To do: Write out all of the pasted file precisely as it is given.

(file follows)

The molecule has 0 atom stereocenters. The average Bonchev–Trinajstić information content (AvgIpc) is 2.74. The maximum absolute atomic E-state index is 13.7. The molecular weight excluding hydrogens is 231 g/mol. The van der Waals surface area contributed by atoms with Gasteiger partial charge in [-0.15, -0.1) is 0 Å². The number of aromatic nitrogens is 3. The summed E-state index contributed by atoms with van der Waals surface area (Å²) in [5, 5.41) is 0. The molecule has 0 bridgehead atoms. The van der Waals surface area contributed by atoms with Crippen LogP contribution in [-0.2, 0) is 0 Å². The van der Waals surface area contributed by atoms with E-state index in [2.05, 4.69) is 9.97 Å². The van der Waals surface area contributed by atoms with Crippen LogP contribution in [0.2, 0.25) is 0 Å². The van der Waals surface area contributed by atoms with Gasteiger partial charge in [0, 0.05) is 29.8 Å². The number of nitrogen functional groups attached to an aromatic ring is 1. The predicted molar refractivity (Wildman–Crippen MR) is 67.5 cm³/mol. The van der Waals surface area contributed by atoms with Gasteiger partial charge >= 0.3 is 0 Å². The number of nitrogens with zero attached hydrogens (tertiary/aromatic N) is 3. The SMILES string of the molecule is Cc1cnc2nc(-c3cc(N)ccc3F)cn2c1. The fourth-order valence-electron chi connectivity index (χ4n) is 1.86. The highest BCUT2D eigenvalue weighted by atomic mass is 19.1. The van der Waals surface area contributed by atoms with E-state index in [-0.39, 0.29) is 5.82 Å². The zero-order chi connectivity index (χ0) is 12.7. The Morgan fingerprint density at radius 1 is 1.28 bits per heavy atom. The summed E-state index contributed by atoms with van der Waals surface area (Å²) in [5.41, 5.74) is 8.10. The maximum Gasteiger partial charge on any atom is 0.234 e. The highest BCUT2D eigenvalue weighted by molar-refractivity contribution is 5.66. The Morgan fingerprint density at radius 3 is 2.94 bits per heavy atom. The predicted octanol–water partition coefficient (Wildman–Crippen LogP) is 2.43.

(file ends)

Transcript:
The molecule has 0 atom stereocenters. The average Bonchev–Trinajstić information content (AvgIpc) is 2.74. The maximum absolute atomic E-state index is 13.7. The molecular weight excluding hydrogens is 231 g/mol. The van der Waals surface area contributed by atoms with Gasteiger partial charge in [-0.15, -0.1) is 0 Å². The number of aromatic nitrogens is 3. The summed E-state index contributed by atoms with van der Waals surface area (Å²) in [5, 5.41) is 0. The molecule has 0 bridgehead atoms. The van der Waals surface area contributed by atoms with Crippen LogP contribution in [-0.2, 0) is 0 Å². The van der Waals surface area contributed by atoms with E-state index in [2.05, 4.69) is 9.97 Å². The van der Waals surface area contributed by atoms with Crippen LogP contribution in [0.2, 0.25) is 0 Å². The van der Waals surface area contributed by atoms with Gasteiger partial charge in [0, 0.05) is 29.8 Å². The number of nitrogen functional groups attached to an aromatic ring is 1. The predicted molar refractivity (Wildman–Crippen MR) is 67.5 cm³/mol. The van der Waals surface area contributed by atoms with Gasteiger partial charge >= 0.3 is 0 Å². The number of nitrogens with zero attached hydrogens (tertiary/aromatic N) is 3. The SMILES string of the molecule is Cc1cnc2nc(-c3cc(N)ccc3F)cn2c1. The fourth-order valence-electron chi connectivity index (χ4n) is 1.86. The highest BCUT2D eigenvalue weighted by atomic mass is 19.1. The van der Waals surface area contributed by atoms with E-state index in [-0.39, 0.29) is 5.82 Å². The zero-order chi connectivity index (χ0) is 12.7. The Morgan fingerprint density at radius 1 is 1.28 bits per heavy atom. The summed E-state index contributed by atoms with van der Waals surface area (Å²) in [5.41, 5.74) is 8.10. The maximum Gasteiger partial charge on any atom is 0.234 e. The highest BCUT2D eigenvalue weighted by molar-refractivity contribution is 5.66. The Morgan fingerprint density at radius 3 is 2.94 bits per heavy atom. The predicted octanol–water partition coefficient (Wildman–Crippen LogP) is 2.43.